What is Unified Communications?
Unified Communications: Integrating All Business Communications
128 Ways UC Improves Businesses
Modern office communications require connectivity, mobility, and unique features for a variety of users. And our Business Unified Communications (UC) brings all of these advanced capabilities and more.
Explore 128 ways that Unified Communications can improve businesses, from boosting user experience to cost savings.
Benefits of Unified Communications
Features of a Unified Communications System
Mobility allows you to stay connected regardless of your location. Through your office extension, you can make and receive calls, chat, and more with softphone applications.
Web-Based User Interface
Some UC platforms offer web-based interfaces that provide full call control from web browsers, giving users the ability to customize phone settings, voicemail, and more.
Presence lets others know if a particular user is available to communicate. These indicators may include Do Not Disturb, Active, Out of the Office.
With unified messaging, users can manage many types of messages from a single application and switch communication modes on demand.
With unified communications, faxes are received by the system and then routed to the destination as an attachment to an email. This process is the same on desktop and mobile devices.
Conferencing gives a group of users the ability to meet and speak via voice and video from multiple locations. This option is also available to outside organizations, partners, or clients.
Unified communications expands communication capabilities and offers employees more flexible work options. Workers can enjoy greater levels of collaboration, which benefits the entire organization.
Users can receive notifications in several ways, enhancing communication across the office. With advanced notifications, a voicemail can be sent via text message or email along with a copy of the recording.
Terms to Know When Looking at Unified Communications Solutions
Before you go out and start looking for a new UC solution for your business, there are a few things to know in order to avoid confusion when you’re talking to tech vendors. Understanding these basic industry terms is essential for evaluating your options and determining what your business really needs.
- Business phone system
- Instant message
- Conference call bridge
- Video conferencing
- And more...
- web applications
- social media
- Business tools like your customer relationship management (CRM) system.
A deployment method for delivering UC to organizations via the Cloud.
Traditionally, UCaaS has served mostly smaller businesses who have small or no IT departments. However, over time, UCaaS is beginning to be adopted by midsize businesses and enterprises.
UCaaS is considered by most to be the future of communications technology.
Interactive Voice Response, or IVR, might also be referred to as an “Automated Attendant,” and it’s one of the most popular phone system features today.
When you call a business and an automated attendant answers:
“Thank you for calling ABC Distributing. If you know your party’s extension, you may dial it at any time, or press “0” to speak to an operator.”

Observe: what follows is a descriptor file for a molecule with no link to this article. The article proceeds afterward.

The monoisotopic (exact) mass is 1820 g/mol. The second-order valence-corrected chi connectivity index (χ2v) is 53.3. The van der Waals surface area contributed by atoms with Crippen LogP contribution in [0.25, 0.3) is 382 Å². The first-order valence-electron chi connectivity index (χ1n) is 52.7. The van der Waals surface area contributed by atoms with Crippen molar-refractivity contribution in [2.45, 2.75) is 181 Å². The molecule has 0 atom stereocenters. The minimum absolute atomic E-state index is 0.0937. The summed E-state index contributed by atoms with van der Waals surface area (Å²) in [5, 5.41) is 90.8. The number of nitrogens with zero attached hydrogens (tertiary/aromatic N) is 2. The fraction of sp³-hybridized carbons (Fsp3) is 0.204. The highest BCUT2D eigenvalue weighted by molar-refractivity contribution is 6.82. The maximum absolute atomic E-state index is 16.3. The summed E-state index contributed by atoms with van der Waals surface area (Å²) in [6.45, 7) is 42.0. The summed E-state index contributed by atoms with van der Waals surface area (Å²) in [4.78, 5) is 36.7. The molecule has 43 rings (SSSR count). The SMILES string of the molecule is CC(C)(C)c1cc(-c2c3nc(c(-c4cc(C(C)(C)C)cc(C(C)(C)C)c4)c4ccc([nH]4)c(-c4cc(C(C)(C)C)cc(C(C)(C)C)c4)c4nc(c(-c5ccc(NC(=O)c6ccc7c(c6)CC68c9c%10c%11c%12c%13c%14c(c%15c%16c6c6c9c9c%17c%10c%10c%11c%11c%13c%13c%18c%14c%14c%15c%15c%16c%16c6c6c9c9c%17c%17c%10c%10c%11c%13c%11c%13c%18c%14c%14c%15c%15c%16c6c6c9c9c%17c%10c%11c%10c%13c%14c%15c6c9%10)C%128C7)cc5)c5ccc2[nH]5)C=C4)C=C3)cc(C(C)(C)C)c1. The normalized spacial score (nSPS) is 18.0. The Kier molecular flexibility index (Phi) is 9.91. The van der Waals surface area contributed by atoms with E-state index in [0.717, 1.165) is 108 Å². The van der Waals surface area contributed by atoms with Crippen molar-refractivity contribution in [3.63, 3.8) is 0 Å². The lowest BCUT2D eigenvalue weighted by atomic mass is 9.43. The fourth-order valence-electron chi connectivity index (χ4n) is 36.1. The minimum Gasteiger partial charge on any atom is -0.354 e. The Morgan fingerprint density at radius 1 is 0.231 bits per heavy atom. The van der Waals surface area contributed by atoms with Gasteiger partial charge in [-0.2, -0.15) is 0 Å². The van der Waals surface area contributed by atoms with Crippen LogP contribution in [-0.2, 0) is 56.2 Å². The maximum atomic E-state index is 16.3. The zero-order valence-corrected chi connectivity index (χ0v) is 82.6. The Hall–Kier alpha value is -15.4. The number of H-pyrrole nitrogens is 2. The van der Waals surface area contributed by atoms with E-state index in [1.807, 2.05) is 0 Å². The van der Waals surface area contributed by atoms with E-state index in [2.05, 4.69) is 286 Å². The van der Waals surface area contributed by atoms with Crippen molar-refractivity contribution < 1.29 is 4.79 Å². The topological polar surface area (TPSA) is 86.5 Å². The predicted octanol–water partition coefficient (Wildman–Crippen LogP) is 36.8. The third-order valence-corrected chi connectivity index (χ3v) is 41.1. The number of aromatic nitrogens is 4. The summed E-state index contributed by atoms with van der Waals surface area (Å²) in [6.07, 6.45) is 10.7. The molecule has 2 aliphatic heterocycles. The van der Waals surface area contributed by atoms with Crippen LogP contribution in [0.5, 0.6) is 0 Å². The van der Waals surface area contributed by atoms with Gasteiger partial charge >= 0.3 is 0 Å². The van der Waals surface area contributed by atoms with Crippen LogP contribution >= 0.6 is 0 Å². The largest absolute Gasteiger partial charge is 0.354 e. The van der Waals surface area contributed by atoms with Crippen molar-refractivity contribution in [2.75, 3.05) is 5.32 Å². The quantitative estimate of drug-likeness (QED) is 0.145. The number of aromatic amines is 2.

That’s an IVR.
This unified communications phone system feature saves you money by handling repetitive tasks that would otherwise take the time and attention of a human. Just think about how much you could increase office productivity simply by eliminating the need to answer and transfer calls.
Voice over Internet Protocol (VoIP) is the transmission of phone calls over the Internet, instead of using traditional telephone landlines.
VoIP (typically pronounced “voyp”) is more affordable, especially for international and other long-distance calls. It also allows businesses to reduce their IT infrastructure by eliminating the need to maintain separate voice and data networks.
Mobility is a term for integrating your fixed desk phone with your mobile phone. This creates a seamless communication experience whether you are at your desk or on the road.
Using one phone number, customers can ring you on your desk, mobile, or home phone based on how you set your call rules or preferences.
When you call a customer or vendor, your office phone number appears on their caller ID, regardless of the phone from which you are actually calling. This creates what is commonly referred to as a “unified” view of your business.
The term BYOD is slang term that has been modified to one of the hottest trends, and biggest IT challenges, in business communications.
Let’s say your company’s sales director is attached to his/her iPhone, but several of your engineers prefer using their Android phones – and they all want to use the devices for both personal and work use.
No problem! The days of issuing a dedicated corporate mobile device are over.
Modern UC solutions can securely operate across a variety of mobile platforms, tablets, and even home phones. This mobile flexibility enables your team to access business-critical applications from their preferred personal devices.
When you’re able to integrate with your team’s favorite gadgets, it helps work become more flexible and productivity goes up.
Plus, your employees will appreciate not having to carry around multiple cell phones or other devices, while you save on technology costs.
An Application Programming Interface (API) allows you to customize your unified communications phone system, and therefore may be one of the most important features to consider in your next phone system.
An API allows a software developer to extend the functionality of your phone system by integrating it with other third-party business applications, such as your preferred CRM software like Salesforce or SugarCRM.
Ultimately, this means you can increase employee productivity, improve customer service, and get more life out of your phone system investment.
Learn common UC terms, benefits, and basics with the UC cheat sheet